- January/February 2017
- Vol. 17, No. 10
Helping Youth in Foster Care Attain Postsecondary Goals
New recommendations from the Educational Commission of the States (ECS) outline how State policymakers can more intentionally help youth currently or formerly in foster care attain postsecondary educational goals. In an October 2016 policy paper, Strengthening Policies for Foster Youth Postsecondary Attainment, ECS recommends States make better use of existing supports to implement policies that will boost postsecondary attainment for youth in foster care. ECS recommendations include the following:
- States should consider filing for reimbursement under the Chafee Foster Care Independence Program (CFCIP) and promote training vouchers for youth under the Educational and Training Vouchers (ETV) Program. The CFCIP was established in 1999 to incentivize States with Federal funds to increase a variety of supports for youth, including assistance with employment, housing stability, access to health-care coverage, educational attainment, and personal development. The ETV program was added to CFCIP in 2002 to provide financial, academic, and social support to youth to help them complete their education. ETVs are CFCIP funds extended directly to students for enrollment in accredited training or postsecondary programs. ECS contends that ETVs will encourage students to enroll in such programs and also provide States with financial support to help make these reforms sustainable.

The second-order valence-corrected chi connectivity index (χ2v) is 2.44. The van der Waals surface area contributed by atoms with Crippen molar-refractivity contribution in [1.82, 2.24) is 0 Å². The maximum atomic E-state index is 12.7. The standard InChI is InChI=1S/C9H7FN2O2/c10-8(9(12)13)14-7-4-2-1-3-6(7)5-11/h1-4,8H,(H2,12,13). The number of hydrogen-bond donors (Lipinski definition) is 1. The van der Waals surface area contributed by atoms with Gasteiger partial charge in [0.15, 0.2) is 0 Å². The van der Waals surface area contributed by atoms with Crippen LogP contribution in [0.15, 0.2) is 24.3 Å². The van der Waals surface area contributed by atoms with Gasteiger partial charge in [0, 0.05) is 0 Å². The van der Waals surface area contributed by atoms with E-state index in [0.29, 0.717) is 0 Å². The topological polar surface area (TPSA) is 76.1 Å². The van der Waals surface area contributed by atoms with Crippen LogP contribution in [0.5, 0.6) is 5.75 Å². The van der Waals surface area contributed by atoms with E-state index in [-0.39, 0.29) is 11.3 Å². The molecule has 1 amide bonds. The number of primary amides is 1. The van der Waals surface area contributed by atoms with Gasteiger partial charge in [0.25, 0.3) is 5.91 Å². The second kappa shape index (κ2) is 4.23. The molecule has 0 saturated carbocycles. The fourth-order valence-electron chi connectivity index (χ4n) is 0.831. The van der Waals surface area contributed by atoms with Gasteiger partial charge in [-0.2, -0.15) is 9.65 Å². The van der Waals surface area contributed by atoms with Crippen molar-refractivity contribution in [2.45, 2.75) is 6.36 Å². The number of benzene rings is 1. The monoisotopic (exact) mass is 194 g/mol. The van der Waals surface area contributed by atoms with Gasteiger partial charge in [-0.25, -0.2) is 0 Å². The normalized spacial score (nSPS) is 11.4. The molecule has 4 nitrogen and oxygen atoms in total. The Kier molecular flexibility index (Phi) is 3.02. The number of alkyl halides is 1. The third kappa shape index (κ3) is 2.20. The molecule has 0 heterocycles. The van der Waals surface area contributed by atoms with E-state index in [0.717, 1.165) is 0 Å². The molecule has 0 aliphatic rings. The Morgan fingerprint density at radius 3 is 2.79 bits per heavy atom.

- States should consider expanding the age for foster care eligibility beyond age 18. By providing wraparound services such as housing, child care, transportation, financial literacy, and counseling—in addition to offering financial aid—fewer youth are likely to slip through the cracks during the college transition process.
- States should create, or, if already existing, enhance, tuition waiver programs. ECS argues that this will help increase access to postsecondary education for youth coming from foster care. Twenty-eight States have enacted tuition assistance policies with varying eligibility requirements and funding options.
- States should expand awareness of the financial and other important supports available to assist youth currently and formerly in foster care in pursuing postsecondary education.
Current statistics show that less than 3 percent of youth in foster care will obtain a bachelor's degree and only 46 percent will receive a high school diploma.
ECS operates as an interstate compact representing all 50 States and four territories to exchange information, ideas, and emerging research in the field of educational policy, including early learning, postsecondary education, and workforce readiness. Each State appoints seven commissioners, including elected officials (Governors, State senators, or Representatives) and appointees.
Strengthening Policies for Foster Youth Postsecondary Attainment is available at http://www.ecs.org/strengthening-policies-for-foster-youth-postsecondary-attainment/.